Sleepy Hollow Season 2, Episode 1 'This Is War' Review: The Absurd FOX Show Doesn't Miss A Beat On Its Triumphant Return
Sleepy Hollow returned to Fox last night and to say it hit the ground running is an understatement. The show's feet barely touched the surface as it raced forward; its internal gear shift locked permanently into overdrive.
Sleepy Hollow will never be considered one of the great shows of this Golden Age Of Television. Its main character, despite being transported 250 years into the future, features none of the 'difficult man' symptoms that have defined such titans as Walter, Tony and Don. The weekly stories regularly feature a Headless, supernaturally possessed redcoat wielding an automatic rifle. And yet, more than any of those 'serious' dramas, Sleepy Hollow is still one of the best shows on television. 'This Is War', the season 2 opener, perfectly encapsulates the reason why: relentless energy.
The show never, ever slows down. Even its rare quiet moments have this sense of impending doom upon them. Like a shark, Sleepy Hollow thinks that if it ever stops it will die; or, at least we'll finally see that maybe there isn't much there at all.
The first ten minutes of 'This Is War' will have you scratching your head. Did we miss something? Suddenly, it's Battlestar Galactica again with the 'one year' jump. Any serious fan of television can smell a fake-out, but isn't jumping ahead precisely something this show would do? It has lovingly suckered us into following these characters, quite literally, into Hell; at that point, anything is fair game. Of course it's all an illusion, cunningly crafted by Jeremy (John Noble, who can make even the silliest dialogue sound amazing) in an attempt to get Ichabod (Tom Mison) and Abbie (Nicole Beharie) to reveal the location of this week's supernatural MacGuffin, the Gehenna key. In reality, Ichabod is buried alive in a coffin and Abbie is stuck in Purgatory.
It is a foregone conclusion that the two will be reunited by the end of the episode. We never once truly fear that Ichabod is going to run out of oxygen, or that Moloch is going to capture Abbie and raise the demon army. The joy of Sleepy Hollow is in watching everyone figure out how to get out of a situation. Ichabod's solution, it must be said, certainly does not lack for style. It's in keeping with the show's MO: we may dig ourselves into a hole, but we're sure as hell going to blow our way out of it. Fist bump: LEVEL TWO (Abbie will show that later).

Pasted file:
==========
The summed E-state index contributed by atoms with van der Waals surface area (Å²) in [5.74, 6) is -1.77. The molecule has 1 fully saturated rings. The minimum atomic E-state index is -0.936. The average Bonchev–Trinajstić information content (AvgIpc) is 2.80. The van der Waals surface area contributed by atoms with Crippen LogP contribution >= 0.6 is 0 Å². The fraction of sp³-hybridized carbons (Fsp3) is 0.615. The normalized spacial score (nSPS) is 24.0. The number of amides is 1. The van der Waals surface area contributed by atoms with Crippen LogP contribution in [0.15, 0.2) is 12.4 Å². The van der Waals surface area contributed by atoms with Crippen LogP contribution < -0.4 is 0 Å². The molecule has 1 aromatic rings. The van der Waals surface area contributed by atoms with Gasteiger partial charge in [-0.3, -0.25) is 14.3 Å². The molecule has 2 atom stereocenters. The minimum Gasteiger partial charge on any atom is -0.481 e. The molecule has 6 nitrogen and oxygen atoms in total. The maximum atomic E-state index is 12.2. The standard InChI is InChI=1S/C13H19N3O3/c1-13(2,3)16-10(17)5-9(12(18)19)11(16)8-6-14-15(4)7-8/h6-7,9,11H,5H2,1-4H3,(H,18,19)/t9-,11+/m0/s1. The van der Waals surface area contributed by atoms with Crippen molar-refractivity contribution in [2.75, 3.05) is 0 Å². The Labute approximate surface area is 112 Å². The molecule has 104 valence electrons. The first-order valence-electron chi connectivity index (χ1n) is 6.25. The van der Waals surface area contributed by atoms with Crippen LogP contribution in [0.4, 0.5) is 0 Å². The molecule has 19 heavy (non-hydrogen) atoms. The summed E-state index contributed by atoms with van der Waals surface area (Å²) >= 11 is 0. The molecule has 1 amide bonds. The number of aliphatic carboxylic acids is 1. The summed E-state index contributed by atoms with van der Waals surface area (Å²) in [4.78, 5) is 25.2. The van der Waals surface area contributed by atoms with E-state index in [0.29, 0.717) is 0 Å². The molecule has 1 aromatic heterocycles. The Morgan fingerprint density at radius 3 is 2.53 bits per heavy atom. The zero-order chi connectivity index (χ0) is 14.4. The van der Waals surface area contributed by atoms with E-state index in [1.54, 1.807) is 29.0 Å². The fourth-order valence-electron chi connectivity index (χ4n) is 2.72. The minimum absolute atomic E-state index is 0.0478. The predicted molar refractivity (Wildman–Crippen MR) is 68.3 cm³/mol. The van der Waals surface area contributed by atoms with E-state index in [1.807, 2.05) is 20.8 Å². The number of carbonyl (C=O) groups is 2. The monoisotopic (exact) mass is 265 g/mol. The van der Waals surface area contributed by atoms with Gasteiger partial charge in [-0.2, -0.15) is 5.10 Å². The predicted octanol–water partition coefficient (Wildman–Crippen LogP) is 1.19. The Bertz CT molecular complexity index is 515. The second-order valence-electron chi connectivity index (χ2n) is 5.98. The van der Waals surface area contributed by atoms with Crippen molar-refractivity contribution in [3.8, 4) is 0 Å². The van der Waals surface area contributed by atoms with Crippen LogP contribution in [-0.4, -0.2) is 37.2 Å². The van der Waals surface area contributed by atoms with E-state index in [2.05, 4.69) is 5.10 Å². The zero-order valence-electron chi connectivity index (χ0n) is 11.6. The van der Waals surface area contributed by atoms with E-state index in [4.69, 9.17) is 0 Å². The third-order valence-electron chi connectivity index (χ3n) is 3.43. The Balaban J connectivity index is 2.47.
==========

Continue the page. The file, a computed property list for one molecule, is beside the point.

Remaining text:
We could easily criticize the writers for creating easy, convenient solutions, many of which revolve around items like the key. This week we learn that Crane just so happened to be an apprentice to Ben Franklin (the great Timothy Busfield), who just so happened to be part of the grand battle, who just so happened to be working on the same specific problem, the Gehenna key, that Ichabod and Abbie are currently facing. Thank god for Ichabod Crane; I highly doubt we would even have the Republic without him. Are the writers making it up as they go along? Very likely. But it all comes back to the energy- they're diverting our attention to the chemistry and creature effects so we don't notice them throwing darts at the wall.
Despite the Apocalyptic overtones of the show nobody is taking any of this seriously, which is a breath of fresh air in this post-Dark Knight world. Ichabod has his share of 'aaw shucks' timetraveler moments such as when he has no idea how to reverse a car, let alone drive one. And his utter consternation at the amount of memory a phone possesses is a complaint we can certainly all relate to. These small bits flesh out the characters, a necessary move because they are constantly awash in plot point after plot point and also relieve the tension. Sleepy Hollow is less of a show, and more of a ride. Rollercoasters don't need three dimensional characters and Chekovian stories to be enjoyable, and neither does this.
'This Is War' is less of a season 2 opener and more of a simple continuation of the season 1 finale. When we rewatch this many years from now, it will scarcely seem like anything changed. The point of the episode was getting the band back together (most of it, at least). Now that we quickly, and decisively, got that out of the way, we can focus on the bigger story: John Noble and the Flaming Sword Of Awesomeness.
Some shows fall off from first to second season. If 'This Is War' is any indication, I doubt if Sleepy Hollow will suffer any of the sophomore slump. War is coming, and I can't wait to enlist.
Background Noise is GameNGuide's TV column.